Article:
Greystone unit eases hard drive transfers
- By L. Scott Tillett, L. Scott Tillett
- Jul 11, 1999
Greystone Peripherals Inc. next month will begin shipping a handheld device that can copy data from one hard drive onto another, a capability that company officials hope will be welcome among white-collar crime investigators as well as average systems administrators.
The device, the DataFast D-101, allows a user to insert a "master" hard drive. The user then can plug the device into a "target" computer and copy information to or from the master drive.
Karl Parks, director of sales for Greystone, said the D-101 should prove useful for users who want to upgrade to a larger hard drive and copy information to the new drive quickly and easily. He said larger devices for duplicating hard drives exist, but those devices make the process cumbersome.
He also said the D-101 should be useful to mobile computer users, such as law enforcement officials investigating computer-related crimes and searching for evidence on a suspect's hard drive. "In the field, it is where law enforcement has a subject computer but does not have the right to confiscate the computer but [does] have the right to make a copy," he said.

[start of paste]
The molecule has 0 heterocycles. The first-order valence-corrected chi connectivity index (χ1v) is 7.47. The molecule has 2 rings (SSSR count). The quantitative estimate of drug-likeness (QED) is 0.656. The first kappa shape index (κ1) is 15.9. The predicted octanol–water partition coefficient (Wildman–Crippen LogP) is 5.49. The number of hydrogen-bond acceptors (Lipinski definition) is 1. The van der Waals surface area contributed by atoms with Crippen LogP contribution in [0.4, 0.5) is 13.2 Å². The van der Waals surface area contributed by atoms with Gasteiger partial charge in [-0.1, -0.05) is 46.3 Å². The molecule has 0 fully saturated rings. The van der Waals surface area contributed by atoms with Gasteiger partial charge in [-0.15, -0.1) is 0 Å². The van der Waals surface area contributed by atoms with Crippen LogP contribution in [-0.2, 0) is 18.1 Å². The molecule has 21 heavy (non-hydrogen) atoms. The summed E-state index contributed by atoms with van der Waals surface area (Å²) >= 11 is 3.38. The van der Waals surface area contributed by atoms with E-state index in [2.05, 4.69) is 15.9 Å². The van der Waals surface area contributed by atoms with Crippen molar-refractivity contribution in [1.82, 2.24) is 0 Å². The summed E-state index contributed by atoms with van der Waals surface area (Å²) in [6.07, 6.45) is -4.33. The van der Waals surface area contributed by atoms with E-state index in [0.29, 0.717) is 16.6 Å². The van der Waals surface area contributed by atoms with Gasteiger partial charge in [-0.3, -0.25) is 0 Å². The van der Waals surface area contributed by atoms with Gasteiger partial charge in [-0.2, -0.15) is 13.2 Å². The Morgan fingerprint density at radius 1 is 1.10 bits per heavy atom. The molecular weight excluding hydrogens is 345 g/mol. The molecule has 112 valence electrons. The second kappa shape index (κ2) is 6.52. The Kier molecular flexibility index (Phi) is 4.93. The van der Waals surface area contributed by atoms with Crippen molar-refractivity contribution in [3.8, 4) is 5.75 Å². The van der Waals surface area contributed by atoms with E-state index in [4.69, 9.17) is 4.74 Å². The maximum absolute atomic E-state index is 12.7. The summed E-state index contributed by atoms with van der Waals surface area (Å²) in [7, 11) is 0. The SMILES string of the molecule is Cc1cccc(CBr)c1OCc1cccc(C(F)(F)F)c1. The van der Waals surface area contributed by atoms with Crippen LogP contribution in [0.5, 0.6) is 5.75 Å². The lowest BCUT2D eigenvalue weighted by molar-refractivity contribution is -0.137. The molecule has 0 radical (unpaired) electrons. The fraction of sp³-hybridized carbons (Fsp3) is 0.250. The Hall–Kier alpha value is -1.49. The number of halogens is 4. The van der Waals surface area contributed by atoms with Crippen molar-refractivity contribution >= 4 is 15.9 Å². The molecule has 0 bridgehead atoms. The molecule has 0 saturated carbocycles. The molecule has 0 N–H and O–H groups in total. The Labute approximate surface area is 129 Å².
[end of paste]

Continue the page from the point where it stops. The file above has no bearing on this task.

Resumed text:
Agencies with investigative arms - such as the Internal Revenue Service, the FBI, the National Security Agency, military intelligence agencies and the Drug Enforcement Administration - would have uses for a device such as the D-101, Parks said.
Officials at Greystone, a subsidiary of publicly traded PubliCARD Inc., said the D-101 can be used with any PC operating system and can be connected to target hard drives via an Integrated Drive Electronics (IDE) interface or a parallel port.
The D-101 also must be plugged into an electrical outlet. The device weighs 1.5 pounds and measures 6.5-by-8 inches. It will retail for nearly $900, Parks said.
The product, which Parks said was designed for mainstream markets, can handle hard drive transfers of up to 20G. It can transfer data at a rate of 400 megabytes/minute via IDE interfaces and 70 megabytes/minute via parallel ports, according to Khalid Siddiqui, director of engineering at Greystone.
But Scott Stevens, product support manager at computer forensics firm New Technologies Inc., said criminal investigators who use products like the D-101 should make sure that the device they buy can pull "every bit" of the data off a target hard drive, not just the visible files.